A new report from the Annie E. Casey Foundation finds that number is finally decreasing. The foundation, concerned for the large number of youth detained for non-violent crimes and the nearly system-wide practice of not properly screening youths for best-outcomes, developed the Juvenile Detention Alternatives Initiative in 1992.
Although the initiative received mixed success in its first five pilot sites, those in Multnomah County and Cook County in Chicago, IL, came back with positive results. Racial disparities were reduced and more youths remained arrest-free and showed up for their court dates.
There are currently 110 jurisdictions that utilize the JDAI model with the majority of them reporting deeper reductions in juvenile arrests for serious violent offenses than jurisdictions that hadn’t employed a detention reform initiative. Studies show that locking up youths indiscriminately can often lead to more, rather than less, crime in the future.
It also appears to have a positive effect on recidivism.
Washington state has become a model in its own right, using the Assessments Research Database, which tracks juvenile offender assessment, tracking and treatment in the state. The project will be fully operational by June 2010, when it will be used to measure the utilization and outcomes of treatment programs, prevalence of behaviors, risks, behavior trends and demographic differences.
In 2007, 70 percent of offenders remained offense-free in the next 12 months. Although Gov. Kulongoski has made it a priority to reduce the number of African-Americans and other minorities in the juvenile justice system, recidivism disparities remain. Looking at just the African-American juvenile offenders, 57 percent did not recidivate. With White juvenile offenders, 78 percent did not recidivate. Of Hispanic juvenile offenders, 65 percent did not recidivate.
According to the Oregon Youth Authority, overall recidivism decreased from 1998 to 2007, from 37 percent to 32 percent of all youth offenders.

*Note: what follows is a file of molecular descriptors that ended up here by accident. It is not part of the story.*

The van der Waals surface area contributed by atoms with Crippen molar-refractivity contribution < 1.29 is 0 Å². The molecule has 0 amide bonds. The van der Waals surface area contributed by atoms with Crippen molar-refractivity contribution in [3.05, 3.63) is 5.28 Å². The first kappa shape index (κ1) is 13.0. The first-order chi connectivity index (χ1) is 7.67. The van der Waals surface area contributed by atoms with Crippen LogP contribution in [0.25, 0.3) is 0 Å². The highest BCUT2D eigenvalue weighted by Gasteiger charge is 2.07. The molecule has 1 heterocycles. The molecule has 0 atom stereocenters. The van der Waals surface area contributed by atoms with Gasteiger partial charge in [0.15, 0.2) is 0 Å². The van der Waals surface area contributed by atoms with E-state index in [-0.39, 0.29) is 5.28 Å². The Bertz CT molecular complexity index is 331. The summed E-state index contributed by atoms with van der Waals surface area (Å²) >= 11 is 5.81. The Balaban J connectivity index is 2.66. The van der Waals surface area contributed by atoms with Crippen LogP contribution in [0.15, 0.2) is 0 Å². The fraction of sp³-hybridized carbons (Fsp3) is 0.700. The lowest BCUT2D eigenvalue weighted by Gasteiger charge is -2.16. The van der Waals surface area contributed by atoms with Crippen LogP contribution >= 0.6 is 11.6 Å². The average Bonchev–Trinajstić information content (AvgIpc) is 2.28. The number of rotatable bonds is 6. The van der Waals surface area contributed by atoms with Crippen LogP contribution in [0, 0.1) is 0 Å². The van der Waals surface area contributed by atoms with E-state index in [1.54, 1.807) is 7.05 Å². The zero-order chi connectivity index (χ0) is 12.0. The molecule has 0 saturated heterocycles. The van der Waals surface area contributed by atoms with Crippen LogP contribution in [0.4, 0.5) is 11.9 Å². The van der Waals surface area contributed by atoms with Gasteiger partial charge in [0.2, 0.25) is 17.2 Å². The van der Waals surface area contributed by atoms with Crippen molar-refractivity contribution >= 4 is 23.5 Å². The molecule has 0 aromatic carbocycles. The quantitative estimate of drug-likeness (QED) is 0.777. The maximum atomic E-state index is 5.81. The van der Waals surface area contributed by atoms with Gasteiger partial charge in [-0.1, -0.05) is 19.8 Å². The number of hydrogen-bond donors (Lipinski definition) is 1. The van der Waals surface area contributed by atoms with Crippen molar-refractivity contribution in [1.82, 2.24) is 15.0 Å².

The initiative has had uneven affect on disparate rates of detention for minority offenders in Multnomah County.
Detention rates hit an all-time low in 2000, when only 22 percent of youth brought to the juvenile justice center were detained. This was the second year that the percentage of minority youth and White youth detained were equal, a statistic that began to diverge soon after.
The next year, detention rates rose again, but minority detention rates rose higher. By 2003, the number of White juveniles detained decreased and the number of minorities detained increased. In 2007, 41 percent of minority youth detained by police were held in detention compared to 31 percent of White youth.
David Koch, director of Multnomah County Juvenile Justice, says they pay close attention to the statistic and believe it is moving back to equality after a few years of blips. He said the statistics were largely influenced by events out of their control – an influx of Hispanic youth brought in by cartels to deal drugs and a rise in high intensity crimes by some African American youth.
Largely, though, the disparities represent the disparities system wide – minority youth are more likely to live in poor, higher crime areas and therefore are more likely to have had contact with the police. They are also more likely to be in the foster care system and community support systems have been negatively affected by reductions in the county budget.
He says the JDAI model has had positive effects after 14 years in the county.
“These are embedded principals in the way the Multnomah County Juvenile Justice System operates,” he said. “It’s about making good policy decisions on the data.”
While helping to reduce the overall number of youth held in detention, it does not directly address the issue of mental illness.
Mark McKechnie, director of the Juvenile Rights Project, says it indirectly helped mentally ill youth by freeing up money spent on detention to be spent on mental health resources. Still, critics say the juvenile justice system in America tends to be the modern day asylum under a different name – much like the adult system, where it is estimated that 25 percent of prisoners suffer a serious, chronic mental illness such as bipolar disorder or schizophrenia.
“Part of the problem with treating mental illness in juvenile detention is that the institutional care they’ve received hasn’t been effective for them before,” he said. “So rather than trying a different approach, we’re doing the same thing but calling it something different.”
Koch says decreases in the county budget have affected the sex offender treatment program, and increased reliance on community mental health providers. Many of the treatments offered by Juvenile Justice address underlying mental health issues, he said. A mental health coordinator also screens youth when they enter the system to determine their status.
He said, “It’s not good practice to have mentally ill youth in detention if they can be managed in the community safely."